There is no one best way to prepare for the interview.  It totally depends on your style and the school you are applying to. The HBS interview is arguably one of the most difficult schools to prepare for. Unlike some other schools, it is very difficult to anticipate the questions HBS’ AdCom may ask (schools such as Stanford and MIT Sloan are known for their “behavioral question” style).  Some of the features of HBS’ interview are:

    • It is conducted by an AdCom member
    • It finishes in exactly 30 minutes
    • Your interviewer reviews all your application material before the interview

It is difficult to provide general advice on HBS’ interview because the questions can vary depending on your background. However, from last year’s experience, I would say these are the four most important tips all applicants should remember:

    1. You must be able to explain every single detail on your application information (except for recommendation letters)
    2. Your answer must always be concise and straightforward (remember that there are only 15-18 questions in the 30 minutes)
    3. You must prepare for multidimensional follow-up questions for each of your answers (why? how? What else?)
    4. You should look professional

I actually spent considerable time preparing for the interview. I made a long list of expected questions, recorded each question on a voice recorder, and randomly played them back in order to practice by myself.  I also had several mock interviews just before the actual interview.

It is just 30 minutes. But the 30 minutes can change your life. Let’s practice!

Business school application: Recommendation letters

Recommendation letters are as important as essays. The role of recommendation letters, when paired with essays, is to give your application some depth. Recommendation letters need to highlight your key messages from viewpoints other than your essays.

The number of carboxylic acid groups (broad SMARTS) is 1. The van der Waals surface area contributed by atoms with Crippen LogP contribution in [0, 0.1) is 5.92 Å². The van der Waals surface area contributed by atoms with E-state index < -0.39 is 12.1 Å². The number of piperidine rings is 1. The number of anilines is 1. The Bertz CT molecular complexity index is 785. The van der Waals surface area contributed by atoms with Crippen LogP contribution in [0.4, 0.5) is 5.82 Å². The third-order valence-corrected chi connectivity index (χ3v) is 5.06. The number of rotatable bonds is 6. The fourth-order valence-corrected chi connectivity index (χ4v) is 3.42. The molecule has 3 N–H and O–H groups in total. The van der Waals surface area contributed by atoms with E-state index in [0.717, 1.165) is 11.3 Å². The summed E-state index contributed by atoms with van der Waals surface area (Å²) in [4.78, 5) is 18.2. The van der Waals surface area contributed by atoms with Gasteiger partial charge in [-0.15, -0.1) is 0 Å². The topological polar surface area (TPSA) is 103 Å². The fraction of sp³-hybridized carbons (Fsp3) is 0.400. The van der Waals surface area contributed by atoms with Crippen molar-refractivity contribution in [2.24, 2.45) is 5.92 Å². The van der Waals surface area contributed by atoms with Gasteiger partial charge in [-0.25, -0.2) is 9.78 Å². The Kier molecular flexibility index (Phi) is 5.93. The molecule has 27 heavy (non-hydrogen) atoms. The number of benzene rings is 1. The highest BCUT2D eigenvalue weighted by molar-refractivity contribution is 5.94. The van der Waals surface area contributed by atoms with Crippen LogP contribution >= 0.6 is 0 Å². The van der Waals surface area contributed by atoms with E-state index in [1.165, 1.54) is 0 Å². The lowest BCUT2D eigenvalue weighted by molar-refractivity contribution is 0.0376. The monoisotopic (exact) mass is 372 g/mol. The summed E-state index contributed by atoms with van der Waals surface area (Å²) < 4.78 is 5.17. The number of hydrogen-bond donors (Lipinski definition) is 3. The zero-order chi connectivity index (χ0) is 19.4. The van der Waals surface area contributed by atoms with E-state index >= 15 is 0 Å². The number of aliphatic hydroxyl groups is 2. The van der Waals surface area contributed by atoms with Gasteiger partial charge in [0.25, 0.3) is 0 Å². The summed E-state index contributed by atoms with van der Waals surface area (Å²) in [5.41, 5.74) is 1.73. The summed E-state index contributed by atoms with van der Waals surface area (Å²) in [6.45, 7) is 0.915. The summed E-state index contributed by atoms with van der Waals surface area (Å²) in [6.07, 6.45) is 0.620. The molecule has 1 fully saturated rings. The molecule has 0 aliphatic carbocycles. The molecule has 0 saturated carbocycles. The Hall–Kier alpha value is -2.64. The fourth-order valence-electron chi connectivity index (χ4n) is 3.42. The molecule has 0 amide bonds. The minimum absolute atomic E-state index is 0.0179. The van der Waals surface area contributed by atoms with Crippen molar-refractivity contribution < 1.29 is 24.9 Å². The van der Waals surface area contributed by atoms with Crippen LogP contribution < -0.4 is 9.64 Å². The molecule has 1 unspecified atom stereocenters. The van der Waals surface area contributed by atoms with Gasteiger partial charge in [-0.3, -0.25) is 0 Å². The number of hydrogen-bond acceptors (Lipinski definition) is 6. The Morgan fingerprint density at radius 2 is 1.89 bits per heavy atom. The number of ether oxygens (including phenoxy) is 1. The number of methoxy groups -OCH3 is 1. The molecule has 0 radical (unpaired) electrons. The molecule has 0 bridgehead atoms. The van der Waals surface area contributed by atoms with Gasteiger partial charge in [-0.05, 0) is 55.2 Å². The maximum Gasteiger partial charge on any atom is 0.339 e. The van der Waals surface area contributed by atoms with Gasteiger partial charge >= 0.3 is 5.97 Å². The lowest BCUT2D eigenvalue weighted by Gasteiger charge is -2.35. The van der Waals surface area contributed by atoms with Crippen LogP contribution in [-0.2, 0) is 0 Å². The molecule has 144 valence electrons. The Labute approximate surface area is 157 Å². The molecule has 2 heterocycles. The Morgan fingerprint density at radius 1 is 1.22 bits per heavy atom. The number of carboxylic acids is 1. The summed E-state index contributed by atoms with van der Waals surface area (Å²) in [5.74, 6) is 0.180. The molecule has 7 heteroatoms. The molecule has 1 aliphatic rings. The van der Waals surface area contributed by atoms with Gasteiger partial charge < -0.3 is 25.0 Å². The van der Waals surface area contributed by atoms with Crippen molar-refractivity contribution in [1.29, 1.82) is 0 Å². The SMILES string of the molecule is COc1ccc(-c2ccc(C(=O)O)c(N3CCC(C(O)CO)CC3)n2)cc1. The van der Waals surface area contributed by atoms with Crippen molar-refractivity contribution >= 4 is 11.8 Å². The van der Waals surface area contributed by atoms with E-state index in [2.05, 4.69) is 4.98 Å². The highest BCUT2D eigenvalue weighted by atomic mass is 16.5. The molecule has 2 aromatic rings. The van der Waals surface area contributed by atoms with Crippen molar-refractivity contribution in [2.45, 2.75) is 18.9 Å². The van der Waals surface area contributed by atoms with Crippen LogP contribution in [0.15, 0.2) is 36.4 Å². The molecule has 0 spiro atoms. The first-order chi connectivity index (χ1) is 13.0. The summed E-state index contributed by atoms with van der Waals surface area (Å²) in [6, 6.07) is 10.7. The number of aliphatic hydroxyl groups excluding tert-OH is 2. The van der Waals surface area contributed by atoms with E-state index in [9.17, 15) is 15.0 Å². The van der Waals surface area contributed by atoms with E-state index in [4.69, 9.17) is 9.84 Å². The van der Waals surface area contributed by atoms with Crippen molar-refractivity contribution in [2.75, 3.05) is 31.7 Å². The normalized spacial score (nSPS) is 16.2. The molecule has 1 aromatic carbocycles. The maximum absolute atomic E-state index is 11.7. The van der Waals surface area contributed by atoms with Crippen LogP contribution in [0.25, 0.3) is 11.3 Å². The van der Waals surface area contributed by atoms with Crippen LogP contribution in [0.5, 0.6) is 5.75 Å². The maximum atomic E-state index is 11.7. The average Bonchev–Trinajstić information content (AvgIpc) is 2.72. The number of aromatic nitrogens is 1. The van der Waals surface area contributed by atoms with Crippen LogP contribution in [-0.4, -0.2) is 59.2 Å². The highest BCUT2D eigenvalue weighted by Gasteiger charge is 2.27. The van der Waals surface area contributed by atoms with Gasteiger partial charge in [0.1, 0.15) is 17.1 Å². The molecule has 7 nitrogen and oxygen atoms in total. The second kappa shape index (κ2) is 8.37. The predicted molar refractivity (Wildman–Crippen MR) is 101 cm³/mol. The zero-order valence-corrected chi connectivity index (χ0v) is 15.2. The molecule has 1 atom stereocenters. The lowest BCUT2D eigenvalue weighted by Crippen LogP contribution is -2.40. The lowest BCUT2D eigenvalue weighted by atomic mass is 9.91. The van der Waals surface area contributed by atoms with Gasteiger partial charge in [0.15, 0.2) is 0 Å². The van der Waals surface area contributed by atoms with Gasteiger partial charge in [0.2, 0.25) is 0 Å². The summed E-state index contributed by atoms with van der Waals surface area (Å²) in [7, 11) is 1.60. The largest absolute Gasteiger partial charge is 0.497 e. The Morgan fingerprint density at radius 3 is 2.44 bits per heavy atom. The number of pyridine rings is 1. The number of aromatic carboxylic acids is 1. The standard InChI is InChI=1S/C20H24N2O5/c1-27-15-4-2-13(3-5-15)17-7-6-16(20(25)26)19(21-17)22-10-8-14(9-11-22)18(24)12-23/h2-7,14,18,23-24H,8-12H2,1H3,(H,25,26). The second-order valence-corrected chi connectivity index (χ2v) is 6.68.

Therefore, it is important to discuss your application strategy with your referees before they start writing, in order to attain uniformity in the key messages you want to deliver. Although you shouldn’t “ghost-write” for your referees, it is important to maintain consistency between your essays and recommendation letters. If you “ghost-write” the letters, it will be obvious.

Outstanding Evaluation

Also, there are various opinions as to whom you should choose as your referees. Here is my opinion:

  • Your referee MUST be a person who knows you well
  • You SHOULD try to find a referee who knows the school you are applying to well (e.g. alumni)
  • Your referee MUST NOT be a big name or a person in a high position who doesn’t know you well

Just like your essays, your recommendation letters also need to deliver your qualities with specific examples, facts and logic. Long flowery words cannot help you but rather will cast doubts on the relationship you have with your referee. In my case, my three referees on the HBS application were:

    1. A senior partner at BCG. She is an HBS alumna and has known me for three years
    2. A vice president at Morgan Stanley. He is an HBS alumnus and has known me for six years
    3. A member of the board of directors at my family business. He has known me since I was born (non-MBA)


Anyway, you should remember the MBA application process requires a comprehensive strategy, and that recommendation letters are one of the components you should use to deliver your key messages to the AdCom. They are not a formality – they are important.

Business school application: Essays

It goes without saying that essays are the most important components in the application process. Applicants cannot spend too much time on them.

Before you start writing, ensure you spend sufficient time on the groundwork. You should have a clear and concise idea of your application strategy. This process should take the following steps:


1. Carefully consider who the MBA Admission Committee (AdCom) is looking for

The essay is a form of communication. The most common mistake is to push your own agenda without an understanding of the attributes the AdCom is looking for. You can get an appreciation of the AdCom’s thoughts from various sources, such as the school website, info sessions, MBA admission experts’ comments, etc. After assimilating the information, you should create a short list of questions the AdCom may ask through the entire application process.

2. Shape the key messages you want to deliver